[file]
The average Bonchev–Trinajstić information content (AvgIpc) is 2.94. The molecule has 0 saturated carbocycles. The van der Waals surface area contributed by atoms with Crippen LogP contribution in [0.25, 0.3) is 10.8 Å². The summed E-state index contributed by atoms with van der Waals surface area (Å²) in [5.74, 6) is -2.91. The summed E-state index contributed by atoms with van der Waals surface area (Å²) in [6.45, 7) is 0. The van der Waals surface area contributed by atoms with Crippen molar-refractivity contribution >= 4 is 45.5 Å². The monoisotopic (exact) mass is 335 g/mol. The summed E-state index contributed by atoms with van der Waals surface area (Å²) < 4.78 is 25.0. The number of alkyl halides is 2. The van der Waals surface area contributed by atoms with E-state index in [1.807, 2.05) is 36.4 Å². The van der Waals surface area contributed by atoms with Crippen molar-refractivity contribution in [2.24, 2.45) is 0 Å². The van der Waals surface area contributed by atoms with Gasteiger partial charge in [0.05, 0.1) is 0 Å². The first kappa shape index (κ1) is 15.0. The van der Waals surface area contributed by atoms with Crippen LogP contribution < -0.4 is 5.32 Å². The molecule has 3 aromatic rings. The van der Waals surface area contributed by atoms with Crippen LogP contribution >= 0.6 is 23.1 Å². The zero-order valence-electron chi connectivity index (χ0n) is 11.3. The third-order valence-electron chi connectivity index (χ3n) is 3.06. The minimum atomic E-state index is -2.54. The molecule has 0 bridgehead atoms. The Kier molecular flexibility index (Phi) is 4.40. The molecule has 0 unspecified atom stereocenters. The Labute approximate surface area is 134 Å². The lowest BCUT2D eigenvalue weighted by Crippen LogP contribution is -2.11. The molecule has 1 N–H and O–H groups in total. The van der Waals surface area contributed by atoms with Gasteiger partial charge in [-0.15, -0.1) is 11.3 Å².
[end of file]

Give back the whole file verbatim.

The average Bonchev–Trinajstić information content (AvgIpc) is 2.94. The molecule has 0 saturated carbocycles. The van der Waals surface area contributed by atoms with Crippen LogP contribution in [0.25, 0.3) is 10.8 Å². The summed E-state index contributed by atoms with van der Waals surface area (Å²) in [5.74, 6) is -2.91. The summed E-state index contributed by atoms with van der Waals surface area (Å²) in [6.45, 7) is 0. The van der Waals surface area contributed by atoms with Crippen molar-refractivity contribution >= 4 is 45.5 Å². The monoisotopic (exact) mass is 335 g/mol. The summed E-state index contributed by atoms with van der Waals surface area (Å²) < 4.78 is 25.0. The number of alkyl halides is 2. The van der Waals surface area contributed by atoms with E-state index in [1.807, 2.05) is 36.4 Å². The van der Waals surface area contributed by atoms with Crippen molar-refractivity contribution in [2.24, 2.45) is 0 Å². The van der Waals surface area contributed by atoms with Gasteiger partial charge in [0.05, 0.1) is 0 Å². The first kappa shape index (κ1) is 15.0. The van der Waals surface area contributed by atoms with Crippen LogP contribution < -0.4 is 5.32 Å². The molecule has 3 aromatic rings. The van der Waals surface area contributed by atoms with Crippen LogP contribution >= 0.6 is 23.1 Å². The zero-order valence-electron chi connectivity index (χ0n) is 11.3. The third-order valence-electron chi connectivity index (χ3n) is 3.06. The minimum atomic E-state index is -2.54. The molecule has 0 bridgehead atoms. The Kier molecular flexibility index (Phi) is 4.40. The molecule has 0 unspecified atom stereocenters. The Labute approximate surface area is 134 Å². The lowest BCUT2D eigenvalue weighted by Crippen LogP contribution is -2.11. The molecule has 1 N–H and O–H groups in total. The van der Waals surface area contributed by atoms with Gasteiger partial charge in [-0.15, -0.1) is 11.3 Å².